A live virus that has been genetically altered to attenuate its pathogenic potential can often elicit humoral and cellular immune responses that are comparable to those generated in naturally occurring wild-type virus infections. Such genetically altered viruses are currently used as vaccines to prevent polio, measles, and chicken pox in humans. Preclinical studies have been done to explore the potential utility of live, attenuated viruses for preventing HIV-1 infection. These studies received an early impetus from the report that infection of macaques with an SIV that was rendered nonpathogenic by deletion of the accessory gene nef protected these animals from detectable infection on subsequent challenge with pathogenic SIV (23). The initial suggestion that an accessory gene–deleted HIV-1 might provide a viable AIDS vaccine was met with considerable skepticism. Because HIV-1 mutates extremely rapidly, it was suggested that accumulating genetic alterations in a nonpathogenic virus used as a vaccine might lead eventually to the virus regaining its pathogenic potential. However, a cohort of Australian men and women, all of whom received contaminated blood products that were traced to a single donor, were infected with a nef-deleted virus that does not appear to induce significant CD4+ T cell loss and AIDS (24).

Experimental work has been invested in attempting to define the immune mechanisms that mediate the potent protection afforded by infection with a live, attenuated SIV. Immunoglobulin purified from serum of macaques that have been vaccinated with nef-deleted SIV has not protected naı̈ve macaques from infection with pathogenic SIV (25). Rhesus monkeys infected with a nef-deleted SIV develop SIV-specific CTL responses (26). However, the adoptive transfer studies that would be needed to demonstrate that such CTLs are involved in this protective immunity cannot be performed in outbred populations of macaques. Prior infection with a nef-deleted SIV has been shown to protect macaques from infection not only with pathogenic SIVs, but with SHIVs that express an HIV-1 envelope (27). Although the interpretation of these findings must be tempered by the realization that some of the SHIVs used in these studies replicate only to low levels in macaques, this observation suggests that envelope-specific immunity may not be required for this protection. The immunity elicited by infection with a nef-deleted SIV may therefore be either CTL-based or may not be antigen-specific.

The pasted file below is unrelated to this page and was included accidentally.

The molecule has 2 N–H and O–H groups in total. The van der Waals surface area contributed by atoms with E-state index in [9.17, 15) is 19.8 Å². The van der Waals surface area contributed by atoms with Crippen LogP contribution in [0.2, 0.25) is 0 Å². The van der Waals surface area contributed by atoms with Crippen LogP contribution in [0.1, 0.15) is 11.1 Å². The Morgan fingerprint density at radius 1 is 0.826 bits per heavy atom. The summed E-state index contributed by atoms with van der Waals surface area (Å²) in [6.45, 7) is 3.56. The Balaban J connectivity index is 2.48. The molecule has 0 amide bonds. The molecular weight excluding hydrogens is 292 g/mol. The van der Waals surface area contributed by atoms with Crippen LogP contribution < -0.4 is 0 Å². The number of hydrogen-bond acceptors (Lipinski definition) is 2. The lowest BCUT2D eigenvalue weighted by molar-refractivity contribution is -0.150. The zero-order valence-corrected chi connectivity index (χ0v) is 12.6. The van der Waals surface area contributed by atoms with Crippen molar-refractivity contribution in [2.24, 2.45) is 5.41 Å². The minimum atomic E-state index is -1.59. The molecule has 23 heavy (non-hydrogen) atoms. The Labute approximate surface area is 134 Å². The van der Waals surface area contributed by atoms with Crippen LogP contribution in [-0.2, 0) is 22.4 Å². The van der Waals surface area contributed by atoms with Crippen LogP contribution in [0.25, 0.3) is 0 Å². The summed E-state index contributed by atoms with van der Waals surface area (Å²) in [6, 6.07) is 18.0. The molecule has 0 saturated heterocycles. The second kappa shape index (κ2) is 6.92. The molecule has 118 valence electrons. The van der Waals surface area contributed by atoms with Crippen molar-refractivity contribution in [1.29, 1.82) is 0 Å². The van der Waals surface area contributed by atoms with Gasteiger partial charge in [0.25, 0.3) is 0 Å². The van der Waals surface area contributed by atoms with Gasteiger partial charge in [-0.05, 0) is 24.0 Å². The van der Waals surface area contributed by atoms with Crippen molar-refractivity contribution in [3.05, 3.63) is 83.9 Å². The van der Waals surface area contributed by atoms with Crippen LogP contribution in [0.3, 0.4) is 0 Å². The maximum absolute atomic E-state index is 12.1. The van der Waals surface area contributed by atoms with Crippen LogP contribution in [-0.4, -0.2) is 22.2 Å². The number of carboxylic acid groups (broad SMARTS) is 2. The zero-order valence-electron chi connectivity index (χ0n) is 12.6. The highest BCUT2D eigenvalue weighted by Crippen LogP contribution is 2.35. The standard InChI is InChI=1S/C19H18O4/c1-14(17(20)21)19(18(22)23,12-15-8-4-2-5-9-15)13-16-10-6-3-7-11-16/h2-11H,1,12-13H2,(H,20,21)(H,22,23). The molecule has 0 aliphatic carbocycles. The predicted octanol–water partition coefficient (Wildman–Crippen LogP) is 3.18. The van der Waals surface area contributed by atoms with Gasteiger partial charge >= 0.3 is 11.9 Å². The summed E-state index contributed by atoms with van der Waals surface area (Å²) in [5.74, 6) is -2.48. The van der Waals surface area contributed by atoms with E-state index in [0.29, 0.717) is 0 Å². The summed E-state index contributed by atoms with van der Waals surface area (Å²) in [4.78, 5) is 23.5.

An AIDS vaccine must, in the end, be safe. There is accumulating evidence in macaques that the genetic strategies that have been used to date cannot create a safe live, attenuated AIDS virus vaccine (Table 2). A pathologically attenuated SIV isolate containing a 12-nucleotide deletion in nef regenerated a complete nef gene during the course of infection in macaques, thereby regaining its pathogenic potential (28). More troubling, however, were the recent reports that even SIVs with persistent accessory gene deletions are proving pathogenic in neonates and even in adult macaques that have been infected for a prolonged period of time (29). It remains an open question as to whether a genetically deleted AIDS virus can replicate to a high-enough level in vivo to interfere with infection by another AIDS virus isolate and still not induce disease during a prolonged period of infection.

Table 2

Current strategies for an HIV-1 vaccine.

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Inactivated Viruses with Adjuvant

Inactivated whole viruses delivered with a variety of adjuvants can provide long-lasting protection in humans against a number of viruses, including influenza and polio virus. In spite of fears that incomplete inactivation of HIV-1 might lead to inadvertent infection of vaccinees, considerable interest was generated for this strategy early in the AIDS epidemic by studies in which macaques immunized with inactivated SIV were readily protected against homologous pathogenic SIV challenges (30). However, enthusiasm for this vaccine approach was substantially dampened by subsequent findings suggesting that the protective immunity generated in these immunized monkeys was not virus-specific. Rather, the protection seen in these vaccinated animals correlated with the presence of antibodies specific for the cells in which the vaccine virus was cultivated (31). Some degree of protection was even achieved by immunizing macaques with uninfected cells.